Jordan could further enhance its economy by putting its women to work. In 2020, only 15% of Jordanian women held a job, even though most girls go to school and even university. According to the International Labour Organization, closing the gender gap would bring Jordan $11 billion annually in new revenue. Over the past few years, the monarchy has been trying to encourage women to join the workforce, with a series of new labor laws such as incentives for large companies to have a nursery; but employers are often reluctant to invest. For feminist organizations, the lack of female-friendly work environments and the unequal salaries are still major impediments to female employment.
A globally attractive business environment could be the key to transforming Jordan from a desert to an export-oriented country, and perhaps even a regional industrial hub. The sales pitch goes as follows: The kingdom offers a secure gateway to most Middle Eastern markets, with direct trade routes to Syria, Iraq, Israel and the Gulf Cooperation Council (GCC) as well as unique commercial advantages with the rest of the world. Since the 2000’s Jordan enjoys rare free-trade agreements with the United States, Canada and the European Union.
Jordan is trying to cash in on these strategic deals by setting up tens of industrial zones all over the country. Foreign investors—including a large number of Asians—have responded to the offer and built pharmaceuticals, cosmetics and clothes manufacturing plants whose entire production is destined to North America. The textile industry alone now accounts for over 80 factories producing $2 billion worth of products yearly.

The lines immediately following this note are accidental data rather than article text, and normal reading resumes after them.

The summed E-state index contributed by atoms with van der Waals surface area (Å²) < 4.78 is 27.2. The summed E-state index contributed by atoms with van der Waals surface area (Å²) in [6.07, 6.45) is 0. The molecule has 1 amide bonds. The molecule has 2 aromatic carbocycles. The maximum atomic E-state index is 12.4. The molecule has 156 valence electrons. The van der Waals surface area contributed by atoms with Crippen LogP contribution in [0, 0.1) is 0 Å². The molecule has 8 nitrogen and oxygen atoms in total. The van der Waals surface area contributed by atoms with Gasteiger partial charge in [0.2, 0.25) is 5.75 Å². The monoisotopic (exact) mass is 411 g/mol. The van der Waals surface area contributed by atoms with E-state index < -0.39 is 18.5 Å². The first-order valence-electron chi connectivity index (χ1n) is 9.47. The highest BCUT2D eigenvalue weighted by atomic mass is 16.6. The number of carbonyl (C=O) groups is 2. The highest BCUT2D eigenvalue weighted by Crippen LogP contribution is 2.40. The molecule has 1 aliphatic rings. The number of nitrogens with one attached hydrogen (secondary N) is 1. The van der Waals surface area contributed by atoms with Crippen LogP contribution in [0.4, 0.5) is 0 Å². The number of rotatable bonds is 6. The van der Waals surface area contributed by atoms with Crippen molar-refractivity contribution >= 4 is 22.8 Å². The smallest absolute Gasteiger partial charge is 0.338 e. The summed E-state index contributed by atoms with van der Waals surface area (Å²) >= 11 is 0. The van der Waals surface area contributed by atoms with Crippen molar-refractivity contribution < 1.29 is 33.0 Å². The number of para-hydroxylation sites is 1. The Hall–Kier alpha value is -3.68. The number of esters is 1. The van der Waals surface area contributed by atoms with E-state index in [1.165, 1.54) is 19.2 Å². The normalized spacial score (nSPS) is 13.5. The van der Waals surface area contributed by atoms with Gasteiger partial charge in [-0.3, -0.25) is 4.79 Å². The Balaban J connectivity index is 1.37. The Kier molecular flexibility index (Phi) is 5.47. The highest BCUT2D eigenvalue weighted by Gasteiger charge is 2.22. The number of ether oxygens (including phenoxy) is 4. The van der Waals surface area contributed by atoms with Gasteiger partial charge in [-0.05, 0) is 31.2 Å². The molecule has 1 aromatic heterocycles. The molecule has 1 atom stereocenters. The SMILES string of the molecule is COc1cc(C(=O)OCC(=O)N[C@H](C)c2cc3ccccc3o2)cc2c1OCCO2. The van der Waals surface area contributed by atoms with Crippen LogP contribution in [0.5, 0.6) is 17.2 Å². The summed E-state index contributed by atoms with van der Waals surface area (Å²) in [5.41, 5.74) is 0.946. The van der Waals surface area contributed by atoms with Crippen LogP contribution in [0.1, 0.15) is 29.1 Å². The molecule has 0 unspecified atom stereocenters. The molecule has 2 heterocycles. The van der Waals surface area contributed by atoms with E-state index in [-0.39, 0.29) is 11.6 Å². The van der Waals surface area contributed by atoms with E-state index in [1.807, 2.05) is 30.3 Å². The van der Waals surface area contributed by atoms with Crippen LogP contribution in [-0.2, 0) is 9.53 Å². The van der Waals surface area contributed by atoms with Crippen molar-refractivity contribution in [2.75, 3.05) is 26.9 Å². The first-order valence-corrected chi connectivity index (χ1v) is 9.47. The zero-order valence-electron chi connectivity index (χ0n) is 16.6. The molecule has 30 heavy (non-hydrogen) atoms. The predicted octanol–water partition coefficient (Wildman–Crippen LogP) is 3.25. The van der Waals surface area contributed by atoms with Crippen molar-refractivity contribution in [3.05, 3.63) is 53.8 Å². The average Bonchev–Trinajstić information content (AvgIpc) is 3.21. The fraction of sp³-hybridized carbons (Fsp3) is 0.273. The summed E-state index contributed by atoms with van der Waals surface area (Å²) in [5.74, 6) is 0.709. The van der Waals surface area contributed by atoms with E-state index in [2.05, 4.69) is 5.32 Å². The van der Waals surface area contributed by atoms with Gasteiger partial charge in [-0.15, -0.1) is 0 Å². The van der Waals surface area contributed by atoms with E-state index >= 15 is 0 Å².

Indian entrepreneur Sanal Kumar set up Classic Fashion Apparel Industry in 2003. He now employs over 26,000 people spread over 19 production sites in Jordan. He says 70% of his sale price is fabric and accessories whose costs are virtually the same all around the world, but he chose Jordan for its free-trade agreements.
“The whole competition is on the 30% of value-additional profit; and although the cost of manufacturing in Jordan is higher compared to, let’s say Bangladesh or Vietnam, still, we can compete because of the free-trade agreements,” says CEO Kumar. “Duty exemptions have a strong impact.”
To attract even more capital, the kingdom started a passport-against-investment policy in 2019. To be eligible, candidates must inject at least $750,000 into the Jordanian economy. By December 2020, the monarchy had delivered over 200 passports in exchange for investments worth $1.2 billion and 7,300 new job creations. Investors were mainly Syrians, Palestinians and Iraqi citizens who faced travel restrictions due to their nationalities.